As more large companies move here there is specific industry's/type of job can't be done from (ABW) activity based working.

    Small coffee/deli shops, restaurants, anything in manufacturing, bars, hair dressers, working from home can't be done here.

    It doesn't impact me I work in a large global insurance company with 1500+ staff around the world from Asia to the US all offices still open. But employees for the last 15/16 months all have the option to work from whereeve they like.

    This potential outbreak will impact local areas if everybody stopped commuting to the regular office. But large companys with the IT tech in place might see little drop in employee output.


  • #2


    rosiem wrote: »
    Do you mind me asking what area it’s in or what you do no problem if you would rather not say. I am looking for work from home options with flexibility as I am pregnant so just interested in the field and any info you might have.
    zweton wrote: »
    Same..
    You'd need a phd in maths, and we have no vacancies at present. No more PMs, please.


    But congrats on your respective pregnancies..


    Edit: The multiple thanks on rosiem's post would suggest I'm being perceived as a bit of a d*ck here, which is absolutely fair from context, but I'd like to add that I'd also already received a couple of PMs asking about jobs, so this post was also partially in reaction to those. Apologies to rosiem though for quoting her but then not giving her post a deserved response.


  • #2


    I find it quite unfortunate that we're not using this opportunity to trial virtual classrooms in this country. The risk of contracting Covid-19 from a child and passing it onto vulnerable people is ever rising with the continuation of this pandemic. I'm thoroughly not content to just wait for it to affect me and those I love, at the mercy of a government who is still sore from an embarrassing election result.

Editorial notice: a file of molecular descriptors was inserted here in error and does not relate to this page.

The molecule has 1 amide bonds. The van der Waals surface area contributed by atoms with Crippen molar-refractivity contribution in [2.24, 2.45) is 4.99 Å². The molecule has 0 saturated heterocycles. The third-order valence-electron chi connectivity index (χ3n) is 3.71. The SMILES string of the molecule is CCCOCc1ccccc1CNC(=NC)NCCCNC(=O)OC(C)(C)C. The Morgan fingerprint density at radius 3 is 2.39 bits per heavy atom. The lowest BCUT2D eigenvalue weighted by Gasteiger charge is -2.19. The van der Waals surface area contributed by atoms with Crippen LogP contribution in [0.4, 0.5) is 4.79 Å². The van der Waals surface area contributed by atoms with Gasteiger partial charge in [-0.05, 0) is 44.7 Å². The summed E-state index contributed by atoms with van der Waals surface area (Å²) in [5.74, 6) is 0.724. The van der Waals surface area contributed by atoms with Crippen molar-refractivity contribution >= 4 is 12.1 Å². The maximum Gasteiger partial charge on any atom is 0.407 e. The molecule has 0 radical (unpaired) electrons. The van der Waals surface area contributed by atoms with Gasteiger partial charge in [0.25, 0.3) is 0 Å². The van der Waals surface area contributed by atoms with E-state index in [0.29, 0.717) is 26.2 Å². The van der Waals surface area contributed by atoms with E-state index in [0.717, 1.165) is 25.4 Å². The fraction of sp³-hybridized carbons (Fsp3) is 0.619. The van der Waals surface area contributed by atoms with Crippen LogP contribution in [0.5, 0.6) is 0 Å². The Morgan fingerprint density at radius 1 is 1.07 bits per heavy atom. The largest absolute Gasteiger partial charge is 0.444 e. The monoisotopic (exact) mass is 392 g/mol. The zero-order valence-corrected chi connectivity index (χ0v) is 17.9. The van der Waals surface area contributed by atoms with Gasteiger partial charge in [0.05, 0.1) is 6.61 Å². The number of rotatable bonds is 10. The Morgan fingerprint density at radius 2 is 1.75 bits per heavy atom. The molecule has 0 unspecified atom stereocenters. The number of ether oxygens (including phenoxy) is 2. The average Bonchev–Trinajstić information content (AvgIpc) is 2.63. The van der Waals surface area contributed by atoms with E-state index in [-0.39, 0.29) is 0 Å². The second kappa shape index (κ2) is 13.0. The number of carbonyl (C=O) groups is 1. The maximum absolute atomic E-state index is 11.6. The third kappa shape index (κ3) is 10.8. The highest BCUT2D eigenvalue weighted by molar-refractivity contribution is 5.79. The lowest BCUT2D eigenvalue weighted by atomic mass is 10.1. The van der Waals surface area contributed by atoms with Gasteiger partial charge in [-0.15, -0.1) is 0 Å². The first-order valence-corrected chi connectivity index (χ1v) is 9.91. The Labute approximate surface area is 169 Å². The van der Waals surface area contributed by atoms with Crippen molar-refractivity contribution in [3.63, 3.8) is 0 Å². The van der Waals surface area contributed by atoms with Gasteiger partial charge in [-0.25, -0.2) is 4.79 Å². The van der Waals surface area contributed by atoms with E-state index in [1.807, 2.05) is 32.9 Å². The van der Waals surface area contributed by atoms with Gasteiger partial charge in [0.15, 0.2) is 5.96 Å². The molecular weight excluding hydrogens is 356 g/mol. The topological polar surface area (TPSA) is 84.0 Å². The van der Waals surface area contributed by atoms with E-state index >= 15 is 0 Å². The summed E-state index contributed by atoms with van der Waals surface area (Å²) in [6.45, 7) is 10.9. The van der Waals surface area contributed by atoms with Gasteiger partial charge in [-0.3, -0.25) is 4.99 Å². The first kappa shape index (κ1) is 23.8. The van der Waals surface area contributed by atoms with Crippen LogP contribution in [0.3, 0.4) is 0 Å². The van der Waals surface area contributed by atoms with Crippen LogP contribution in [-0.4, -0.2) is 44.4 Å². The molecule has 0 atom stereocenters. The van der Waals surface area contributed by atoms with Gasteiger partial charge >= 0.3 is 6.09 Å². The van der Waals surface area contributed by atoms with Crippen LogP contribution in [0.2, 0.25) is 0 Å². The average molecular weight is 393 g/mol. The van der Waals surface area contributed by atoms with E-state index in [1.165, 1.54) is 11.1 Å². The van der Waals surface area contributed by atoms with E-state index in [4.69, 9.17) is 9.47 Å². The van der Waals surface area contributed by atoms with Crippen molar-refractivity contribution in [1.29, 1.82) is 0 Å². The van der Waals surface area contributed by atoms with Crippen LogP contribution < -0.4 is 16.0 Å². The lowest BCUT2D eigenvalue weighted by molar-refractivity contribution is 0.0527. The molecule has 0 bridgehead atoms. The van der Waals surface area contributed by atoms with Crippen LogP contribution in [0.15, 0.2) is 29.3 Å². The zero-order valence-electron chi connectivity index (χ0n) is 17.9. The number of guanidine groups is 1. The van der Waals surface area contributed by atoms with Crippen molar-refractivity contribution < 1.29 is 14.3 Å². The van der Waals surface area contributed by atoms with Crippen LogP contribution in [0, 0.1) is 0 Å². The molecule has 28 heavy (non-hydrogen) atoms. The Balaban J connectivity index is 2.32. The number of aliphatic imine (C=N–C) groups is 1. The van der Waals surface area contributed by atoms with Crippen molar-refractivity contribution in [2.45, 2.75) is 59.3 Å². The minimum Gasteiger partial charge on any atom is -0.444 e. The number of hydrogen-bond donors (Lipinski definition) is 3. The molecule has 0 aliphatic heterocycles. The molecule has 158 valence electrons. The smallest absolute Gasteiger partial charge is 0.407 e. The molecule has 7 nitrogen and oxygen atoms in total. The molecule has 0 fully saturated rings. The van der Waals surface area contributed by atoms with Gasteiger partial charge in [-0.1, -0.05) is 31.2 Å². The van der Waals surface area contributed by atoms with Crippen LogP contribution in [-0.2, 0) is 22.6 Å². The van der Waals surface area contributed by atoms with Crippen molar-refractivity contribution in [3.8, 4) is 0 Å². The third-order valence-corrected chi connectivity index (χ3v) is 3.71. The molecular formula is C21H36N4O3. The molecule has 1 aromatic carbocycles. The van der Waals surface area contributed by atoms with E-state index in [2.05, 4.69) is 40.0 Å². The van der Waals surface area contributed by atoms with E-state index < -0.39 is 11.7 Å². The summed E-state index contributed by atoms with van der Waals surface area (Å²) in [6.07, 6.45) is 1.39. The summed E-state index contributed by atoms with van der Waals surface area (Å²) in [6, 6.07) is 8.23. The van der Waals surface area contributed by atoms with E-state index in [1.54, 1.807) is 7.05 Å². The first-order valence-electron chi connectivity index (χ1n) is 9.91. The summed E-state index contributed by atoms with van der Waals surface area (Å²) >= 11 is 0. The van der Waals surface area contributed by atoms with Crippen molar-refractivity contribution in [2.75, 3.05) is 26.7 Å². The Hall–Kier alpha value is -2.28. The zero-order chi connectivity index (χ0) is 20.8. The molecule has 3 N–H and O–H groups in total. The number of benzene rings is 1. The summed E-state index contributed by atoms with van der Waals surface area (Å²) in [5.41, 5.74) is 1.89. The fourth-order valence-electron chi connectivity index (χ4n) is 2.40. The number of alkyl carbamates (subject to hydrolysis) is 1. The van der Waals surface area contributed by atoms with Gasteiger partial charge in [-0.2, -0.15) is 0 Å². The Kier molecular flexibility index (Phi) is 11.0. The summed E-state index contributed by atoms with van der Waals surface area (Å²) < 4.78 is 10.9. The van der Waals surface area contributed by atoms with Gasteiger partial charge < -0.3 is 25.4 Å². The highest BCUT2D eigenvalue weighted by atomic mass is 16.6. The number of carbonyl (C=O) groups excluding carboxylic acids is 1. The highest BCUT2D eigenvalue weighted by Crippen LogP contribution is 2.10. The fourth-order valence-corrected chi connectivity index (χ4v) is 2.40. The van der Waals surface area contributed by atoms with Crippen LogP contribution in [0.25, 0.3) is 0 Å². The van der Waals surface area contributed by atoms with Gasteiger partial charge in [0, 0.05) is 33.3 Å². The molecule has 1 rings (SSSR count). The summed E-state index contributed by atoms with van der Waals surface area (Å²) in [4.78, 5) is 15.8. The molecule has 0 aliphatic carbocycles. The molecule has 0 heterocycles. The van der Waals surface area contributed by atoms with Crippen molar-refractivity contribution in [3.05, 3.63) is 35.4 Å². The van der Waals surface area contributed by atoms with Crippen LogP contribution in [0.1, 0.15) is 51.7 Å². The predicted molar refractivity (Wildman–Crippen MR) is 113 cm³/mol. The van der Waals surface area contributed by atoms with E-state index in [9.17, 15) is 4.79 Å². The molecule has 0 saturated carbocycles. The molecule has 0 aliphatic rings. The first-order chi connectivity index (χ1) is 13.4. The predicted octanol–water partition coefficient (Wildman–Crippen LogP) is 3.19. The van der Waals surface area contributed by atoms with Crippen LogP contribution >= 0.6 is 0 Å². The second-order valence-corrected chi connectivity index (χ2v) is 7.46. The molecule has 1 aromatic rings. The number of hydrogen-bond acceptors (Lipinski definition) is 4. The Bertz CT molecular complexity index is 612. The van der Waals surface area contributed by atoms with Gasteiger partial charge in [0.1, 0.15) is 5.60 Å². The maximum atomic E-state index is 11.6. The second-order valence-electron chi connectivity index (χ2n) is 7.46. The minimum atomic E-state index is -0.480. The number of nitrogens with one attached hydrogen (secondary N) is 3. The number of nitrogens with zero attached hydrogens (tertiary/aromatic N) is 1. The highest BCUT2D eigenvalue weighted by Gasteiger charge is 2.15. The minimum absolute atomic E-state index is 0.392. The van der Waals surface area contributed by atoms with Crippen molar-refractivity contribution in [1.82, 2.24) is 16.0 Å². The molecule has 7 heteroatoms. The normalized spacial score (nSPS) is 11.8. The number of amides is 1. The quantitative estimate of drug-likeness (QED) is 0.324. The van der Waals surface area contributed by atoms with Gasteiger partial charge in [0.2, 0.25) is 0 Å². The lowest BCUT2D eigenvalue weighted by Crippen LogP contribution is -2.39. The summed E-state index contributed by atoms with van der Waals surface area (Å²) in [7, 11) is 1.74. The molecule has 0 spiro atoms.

I understand that there are procedures to be followed but in the best interest of the children, their grandparents and the country, we really need to be exploring ways of enabling education to be done remotely as soon as possible.

    I can understand the benefits in this particular situation but my initial gut reaction to reading the idea of virtual classrooms for kids is that it wouldn't be the greatest idea. Those formative years for children in schools are where kids learn so much about how to develop themselves as young adults, social interactions with adults and peers, introductions to people from diverse backgrounds and cultures, structure and a whole host of other things beyond the direct educational itself. Now I can see plenty of benefits towards the direct education itself but I think those would come at too high a cost.


  • #2